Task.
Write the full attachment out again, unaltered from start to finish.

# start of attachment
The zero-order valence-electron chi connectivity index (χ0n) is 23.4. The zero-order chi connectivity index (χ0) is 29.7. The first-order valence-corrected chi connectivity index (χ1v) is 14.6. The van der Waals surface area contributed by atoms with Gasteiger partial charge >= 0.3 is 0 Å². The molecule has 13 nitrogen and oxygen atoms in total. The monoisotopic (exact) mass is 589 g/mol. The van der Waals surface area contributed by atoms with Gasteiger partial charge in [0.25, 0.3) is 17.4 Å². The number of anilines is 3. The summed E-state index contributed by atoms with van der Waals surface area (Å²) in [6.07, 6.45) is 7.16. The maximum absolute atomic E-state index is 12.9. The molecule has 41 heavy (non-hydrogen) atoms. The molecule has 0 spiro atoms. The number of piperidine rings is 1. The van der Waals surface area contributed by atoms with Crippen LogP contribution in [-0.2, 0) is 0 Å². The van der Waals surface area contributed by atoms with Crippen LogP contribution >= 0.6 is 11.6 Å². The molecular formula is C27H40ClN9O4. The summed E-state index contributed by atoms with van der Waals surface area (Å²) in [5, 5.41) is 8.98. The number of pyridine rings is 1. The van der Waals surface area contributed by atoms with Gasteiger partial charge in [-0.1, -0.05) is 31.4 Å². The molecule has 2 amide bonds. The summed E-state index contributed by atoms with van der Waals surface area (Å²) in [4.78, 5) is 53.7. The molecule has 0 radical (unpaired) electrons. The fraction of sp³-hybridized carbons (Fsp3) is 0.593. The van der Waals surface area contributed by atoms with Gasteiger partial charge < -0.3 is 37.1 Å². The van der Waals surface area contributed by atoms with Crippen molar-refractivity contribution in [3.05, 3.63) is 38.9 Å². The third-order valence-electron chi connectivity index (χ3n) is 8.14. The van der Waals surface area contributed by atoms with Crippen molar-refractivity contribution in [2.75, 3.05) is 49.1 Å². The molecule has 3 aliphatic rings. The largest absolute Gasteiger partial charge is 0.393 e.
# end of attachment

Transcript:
The zero-order valence-electron chi connectivity index (χ0n) is 23.4. The zero-order chi connectivity index (χ0) is 29.7. The first-order valence-corrected chi connectivity index (χ1v) is 14.6. The van der Waals surface area contributed by atoms with Gasteiger partial charge >= 0.3 is 0 Å². The molecule has 13 nitrogen and oxygen atoms in total. The monoisotopic (exact) mass is 589 g/mol. The van der Waals surface area contributed by atoms with Gasteiger partial charge in [0.25, 0.3) is 17.4 Å². The number of anilines is 3. The summed E-state index contributed by atoms with van der Waals surface area (Å²) in [6.07, 6.45) is 7.16. The maximum absolute atomic E-state index is 12.9. The molecule has 41 heavy (non-hydrogen) atoms. The molecule has 0 spiro atoms. The number of piperidine rings is 1. The van der Waals surface area contributed by atoms with Crippen LogP contribution in [-0.2, 0) is 0 Å². The van der Waals surface area contributed by atoms with Crippen LogP contribution >= 0.6 is 11.6 Å². The molecular formula is C27H40ClN9O4. The summed E-state index contributed by atoms with van der Waals surface area (Å²) in [5, 5.41) is 8.98. The number of pyridine rings is 1. The van der Waals surface area contributed by atoms with Gasteiger partial charge in [-0.1, -0.05) is 31.4 Å². The molecule has 2 amide bonds. The summed E-state index contributed by atoms with van der Waals surface area (Å²) in [4.78, 5) is 53.7. The molecule has 0 radical (unpaired) electrons. The fraction of sp³-hybridized carbons (Fsp3) is 0.593. The van der Waals surface area contributed by atoms with Gasteiger partial charge < -0.3 is 37.1 Å². The van der Waals surface area contributed by atoms with Crippen molar-refractivity contribution in [3.05, 3.63) is 38.9 Å². The third-order valence-electron chi connectivity index (χ3n) is 8.14. The van der Waals surface area contributed by atoms with Crippen molar-refractivity contribution in [2.75, 3.05) is 49.1 Å². The molecule has 3 aliphatic rings. The largest absolute Gasteiger partial charge is 0.393 e.